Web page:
Stigma: the Biggest Barrier to Medication-Assisted Treatment

Buprenorphine becoming more acceptable, but much work still to be done

By Jason Snyder, Director of Strategic Partnerships, Pinnacle Treatment Centers

A new City of Philadelphia ad campaign confirms what addiction treatment research has long established.

“Bupe works.”

Here’s to hoping the amplified message being delivered via social media posts, videos and billboards can cut through the cacophony of stigma and misinformation to reach those for whom the medication holds such tremendous promise for not only recovery from the disease of addiction but for life itself.

If you work in the addiction treatment world or have followed even peripherally the opioid overdose death epidemic plaguing the United States, you’ve heard of buprenorphine, often called “bupe” for short. It is a medication used to help people who are addicted to opioids like heroin, fentanyl and oxycodone stop using them. Along with counseling, buprenorphine (as well as methadone and naltrexone) is considered the gold standard for treating opioid use disorder. The medication-counseling combination is referred to as medication-assisted treatment (MAT).

Buprenorphine was approved to treat addiction in 2002, and studies continue to demonstrate its superiority versus abstinence-based models in keeping patients who are addicted engaged in treatment longer and free of illicit opioid use. Remarkably though, it’s only now beginning to become more available and gain broader social and clinical acceptability. Yet even with this progress, there is still a long way to go on these fronts. Hence, Philly’s ad campaign.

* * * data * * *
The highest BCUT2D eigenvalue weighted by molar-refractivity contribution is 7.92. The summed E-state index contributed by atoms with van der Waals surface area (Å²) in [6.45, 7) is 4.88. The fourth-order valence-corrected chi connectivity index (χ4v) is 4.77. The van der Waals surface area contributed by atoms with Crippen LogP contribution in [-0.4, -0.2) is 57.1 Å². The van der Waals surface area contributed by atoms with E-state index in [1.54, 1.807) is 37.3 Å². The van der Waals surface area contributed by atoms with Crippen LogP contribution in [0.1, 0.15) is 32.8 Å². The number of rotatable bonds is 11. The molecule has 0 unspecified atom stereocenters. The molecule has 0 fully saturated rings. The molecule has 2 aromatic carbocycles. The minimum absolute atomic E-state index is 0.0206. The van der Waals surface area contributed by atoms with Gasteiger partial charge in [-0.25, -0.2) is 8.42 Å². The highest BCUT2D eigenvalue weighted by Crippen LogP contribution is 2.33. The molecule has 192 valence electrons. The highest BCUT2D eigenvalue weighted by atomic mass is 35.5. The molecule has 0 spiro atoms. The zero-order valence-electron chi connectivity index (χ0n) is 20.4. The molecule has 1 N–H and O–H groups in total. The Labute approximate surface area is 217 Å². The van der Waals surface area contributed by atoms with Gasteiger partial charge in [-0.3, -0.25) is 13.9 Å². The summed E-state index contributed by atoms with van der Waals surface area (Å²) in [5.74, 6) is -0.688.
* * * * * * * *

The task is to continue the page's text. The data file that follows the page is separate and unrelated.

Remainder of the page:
Although federal regulations limit the number of patients for whom healthcare providers can prescribe buprenorphine, the biggest barrier to the medication has been stigma. To see that stigma, look no further than the ad campaign itself.

Kevin Kinzie is proudly and prominently featured in the ad campaign. He has been in recovery from opioid addiction eight years after more than 20 stints in traditional rehabs. He attributes his recovery in large part to buprenorphine.

“Even today, you’re not looked at like you’re sober if you’re on (buprenorphine) or you’re on methadone – especially methadone,” Kinzie told Philly Voice. “A lot of people don’t accept it, but some people do. But I had tried for so many years and failed. All of a sudden, I go to this and here I am.”

Consider that statement – “But I had tried for so many years and failed.”

I would argue it wasn’t Kevin who failed but instead it was the system that failed him. I wonder how many times during those more than 20 trips to rehab did those admitting him suggest there may be a better, more effective route for him. I’d bet not many.

In my experience with addiction, including my own addiction to opioids, the opioid overdose deaths of both of my siblings and my connection to the recovery community today, those struggling with opioid use disorder who could benefit from MAT are too often steered away from it based on someone else’s philosophy, an all-or-none mentality – “You either take nothing or you’re not ‘clean,’” or, “I did it without medication, so you can, too.”

It’s very easy to gamble someone else’s life based on your philosophy. It’s also immoral.

And make no mistake, this is life or death.

Medication is not part of my story of recovery, and there are people today who have found a life of recovery without medication. But for many, MAT is essential.

I think of my brothers every day, and I know that my parents and I would much rather have Todd and Josh alive today using a medication to give them a fighting chance than have them lying dead beside each other in a graveyard in Portage, Pa., which is where they are today.

We must use every tool at our disposal to treat people with the disease of addiction, especially what science time and again has validated as the gold standard. I encourage you to better understand the science of addiction and treatment.